“If you saw something 65 percent off, you'd probably buy it whether you need it or not,” Dick says.

Pleasantly surprised

The Gohos estimate that the system will pay for itself within eight years — they don't have large bills to begin with.

The Gohos' typical electricity bill is $100 per month for their 1,600-square-foot home. Their October bill was $40, with the new system only on for two weeks out of that month.

The couple has a computer program that monitors the system's daily use — how much energy is generated in 15-minute intervals.

“I was pleasantly surprised with our November bill,” Chloe says. “The month of November was so overcast and rainy, but we got 25 percent of our electricity from that solar system. Even on the gloomiest, rainiest days, that system was still making electricity. I was tickled.”

Chloe, a retired financial analyst, thinks it's the coolest program ever. Dick is retired from the state of New York. They retired to North Carolina since Chloe was tired of being “rugged and hardy” in the wintertime.

“I wanted to move to North Carolina and be a wimp!” she says.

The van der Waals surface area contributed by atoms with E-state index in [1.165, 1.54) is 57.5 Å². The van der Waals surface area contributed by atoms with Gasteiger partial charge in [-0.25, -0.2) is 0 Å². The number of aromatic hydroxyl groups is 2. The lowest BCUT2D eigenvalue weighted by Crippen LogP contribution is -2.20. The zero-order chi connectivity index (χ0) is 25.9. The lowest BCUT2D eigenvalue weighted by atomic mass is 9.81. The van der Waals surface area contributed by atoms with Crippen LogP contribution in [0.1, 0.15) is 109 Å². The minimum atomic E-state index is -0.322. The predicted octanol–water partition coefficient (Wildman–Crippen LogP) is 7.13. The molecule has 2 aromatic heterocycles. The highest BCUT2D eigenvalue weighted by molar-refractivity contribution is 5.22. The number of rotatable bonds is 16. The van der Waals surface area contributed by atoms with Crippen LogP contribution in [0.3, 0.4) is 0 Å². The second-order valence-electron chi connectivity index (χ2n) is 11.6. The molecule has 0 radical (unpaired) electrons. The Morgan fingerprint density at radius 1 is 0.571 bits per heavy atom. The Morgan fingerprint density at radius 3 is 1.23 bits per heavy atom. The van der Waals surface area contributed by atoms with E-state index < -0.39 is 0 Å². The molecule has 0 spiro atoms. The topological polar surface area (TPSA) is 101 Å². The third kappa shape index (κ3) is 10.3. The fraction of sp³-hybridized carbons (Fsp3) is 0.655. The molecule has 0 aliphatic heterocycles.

Oscho Rufty has been interested in solar power for years. The recent tax incentives convinced him to install a system at his home off St. Luke's Church Road.

The system has been online since Nov. 1. Summer rains caused weeks of delays.

Rufty's wife, Vicki, attended a program presented by Clifton at Dan Nicholas Park on renewable energy. She encouraged Rufty to install a system for their home. Clifton served as Rufty's mentor, and Rufty says he'll be happy to do the same for another homeowner.

Rufty chose the system because it's a good investment, he says. “Solar panels are guaranteed to operate at 80 percent efficiency for 20 years. Your return on your investment is four to five years with a 20-year investment.”

Rufty figured out the kilowatt hours their home needed in a year's time, and chose the system from there. “You don't have to go and create your own system,” he says.

The Ruftys' home needed 27 panels to satisfy the annual need for electricity, but he rounded up to 30 since each of the three frames he chose holds 10 panels each. Therefore, he finds himself working with a surplus. He's considering buying an electric car the next time he purchases a vehicle.

His December electric bill was $34. His previous average was $125 a month.

“My expectation is to have a $35 energy bill for the next 20 years,” says Rufty, who serves as facilities manager for St. John's Lutheran Church. “I wouldn't have done it had I not looked at the numbers. You know I'm a numbers person.”

DukeEnergy, Rufty says, was good to work with. “They were very eager to work with me. The system was a breeze to turn on.”

With his energy surplus, Rufty asked his wife for an electric can opener for Christmas. “It only makes ‘cents,'” he says with a grin.

The Gohos are planning an open house once the weather gets a little better. Watch the Post for a day and time.



Freelance writer Susan Shinn lives in Salisbury.